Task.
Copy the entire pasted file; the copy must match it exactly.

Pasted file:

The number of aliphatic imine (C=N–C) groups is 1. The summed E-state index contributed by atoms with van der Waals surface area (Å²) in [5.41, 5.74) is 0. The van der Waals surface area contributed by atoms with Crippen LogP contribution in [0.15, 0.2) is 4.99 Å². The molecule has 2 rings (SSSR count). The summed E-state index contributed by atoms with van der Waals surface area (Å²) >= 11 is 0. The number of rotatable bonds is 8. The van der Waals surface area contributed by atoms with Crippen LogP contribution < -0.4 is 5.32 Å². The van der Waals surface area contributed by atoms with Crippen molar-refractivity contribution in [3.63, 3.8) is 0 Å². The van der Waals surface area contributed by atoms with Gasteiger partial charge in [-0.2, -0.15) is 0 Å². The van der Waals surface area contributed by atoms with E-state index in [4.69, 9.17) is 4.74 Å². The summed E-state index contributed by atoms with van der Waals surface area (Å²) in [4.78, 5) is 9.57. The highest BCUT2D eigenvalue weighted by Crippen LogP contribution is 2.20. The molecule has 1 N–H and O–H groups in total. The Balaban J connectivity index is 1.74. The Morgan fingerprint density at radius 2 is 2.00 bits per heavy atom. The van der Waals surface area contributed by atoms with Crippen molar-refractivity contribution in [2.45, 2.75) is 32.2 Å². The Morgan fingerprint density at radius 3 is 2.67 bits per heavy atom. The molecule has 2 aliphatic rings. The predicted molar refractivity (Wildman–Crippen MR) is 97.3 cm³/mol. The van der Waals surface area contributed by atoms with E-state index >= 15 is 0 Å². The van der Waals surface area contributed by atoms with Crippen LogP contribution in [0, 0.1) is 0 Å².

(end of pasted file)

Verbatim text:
The number of aliphatic imine (C=N–C) groups is 1. The summed E-state index contributed by atoms with van der Waals surface area (Å²) in [5.41, 5.74) is 0. The van der Waals surface area contributed by atoms with Crippen LogP contribution in [0.15, 0.2) is 4.99 Å². The molecule has 2 rings (SSSR count). The summed E-state index contributed by atoms with van der Waals surface area (Å²) >= 11 is 0. The number of rotatable bonds is 8. The van der Waals surface area contributed by atoms with Crippen LogP contribution < -0.4 is 5.32 Å². The van der Waals surface area contributed by atoms with Crippen molar-refractivity contribution in [3.63, 3.8) is 0 Å². The van der Waals surface area contributed by atoms with Gasteiger partial charge in [-0.2, -0.15) is 0 Å². The van der Waals surface area contributed by atoms with E-state index in [4.69, 9.17) is 4.74 Å². The summed E-state index contributed by atoms with van der Waals surface area (Å²) in [4.78, 5) is 9.57. The highest BCUT2D eigenvalue weighted by Crippen LogP contribution is 2.20. The molecule has 1 N–H and O–H groups in total. The Balaban J connectivity index is 1.74. The Morgan fingerprint density at radius 2 is 2.00 bits per heavy atom. The van der Waals surface area contributed by atoms with Crippen molar-refractivity contribution in [2.45, 2.75) is 32.2 Å². The Morgan fingerprint density at radius 3 is 2.67 bits per heavy atom. The molecule has 2 aliphatic rings. The predicted molar refractivity (Wildman–Crippen MR) is 97.3 cm³/mol. The van der Waals surface area contributed by atoms with E-state index >= 15 is 0 Å². The van der Waals surface area contributed by atoms with Crippen LogP contribution in [0, 0.1) is 0 Å².